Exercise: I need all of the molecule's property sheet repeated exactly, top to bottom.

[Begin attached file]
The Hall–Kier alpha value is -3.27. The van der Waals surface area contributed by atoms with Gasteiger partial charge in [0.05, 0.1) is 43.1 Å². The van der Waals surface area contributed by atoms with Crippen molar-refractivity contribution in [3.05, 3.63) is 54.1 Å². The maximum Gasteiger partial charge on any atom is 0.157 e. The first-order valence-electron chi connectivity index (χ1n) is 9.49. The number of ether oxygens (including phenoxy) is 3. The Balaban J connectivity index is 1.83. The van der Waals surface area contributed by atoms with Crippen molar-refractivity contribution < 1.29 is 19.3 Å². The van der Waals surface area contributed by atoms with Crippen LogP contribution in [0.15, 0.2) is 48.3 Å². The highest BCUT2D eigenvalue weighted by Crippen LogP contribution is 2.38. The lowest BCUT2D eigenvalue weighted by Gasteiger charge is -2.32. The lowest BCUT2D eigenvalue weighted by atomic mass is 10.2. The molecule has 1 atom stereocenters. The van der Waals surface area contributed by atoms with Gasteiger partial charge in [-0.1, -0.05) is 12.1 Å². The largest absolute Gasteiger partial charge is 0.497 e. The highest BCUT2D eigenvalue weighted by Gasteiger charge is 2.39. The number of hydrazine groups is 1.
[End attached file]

The Hall–Kier alpha value is -3.27. The van der Waals surface area contributed by atoms with Gasteiger partial charge in [0.05, 0.1) is 43.1 Å². The van der Waals surface area contributed by atoms with Crippen molar-refractivity contribution in [3.05, 3.63) is 54.1 Å². The maximum Gasteiger partial charge on any atom is 0.157 e. The first-order valence-electron chi connectivity index (χ1n) is 9.49. The number of ether oxygens (including phenoxy) is 3. The Balaban J connectivity index is 1.83. The van der Waals surface area contributed by atoms with Crippen molar-refractivity contribution < 1.29 is 19.3 Å². The van der Waals surface area contributed by atoms with Crippen LogP contribution in [0.15, 0.2) is 48.3 Å². The highest BCUT2D eigenvalue weighted by Crippen LogP contribution is 2.38. The lowest BCUT2D eigenvalue weighted by Gasteiger charge is -2.32. The lowest BCUT2D eigenvalue weighted by atomic mass is 10.2. The molecule has 1 atom stereocenters. The van der Waals surface area contributed by atoms with Gasteiger partial charge in [-0.1, -0.05) is 12.1 Å². The largest absolute Gasteiger partial charge is 0.497 e. The highest BCUT2D eigenvalue weighted by Gasteiger charge is 2.39. The number of hydrazine groups is 1.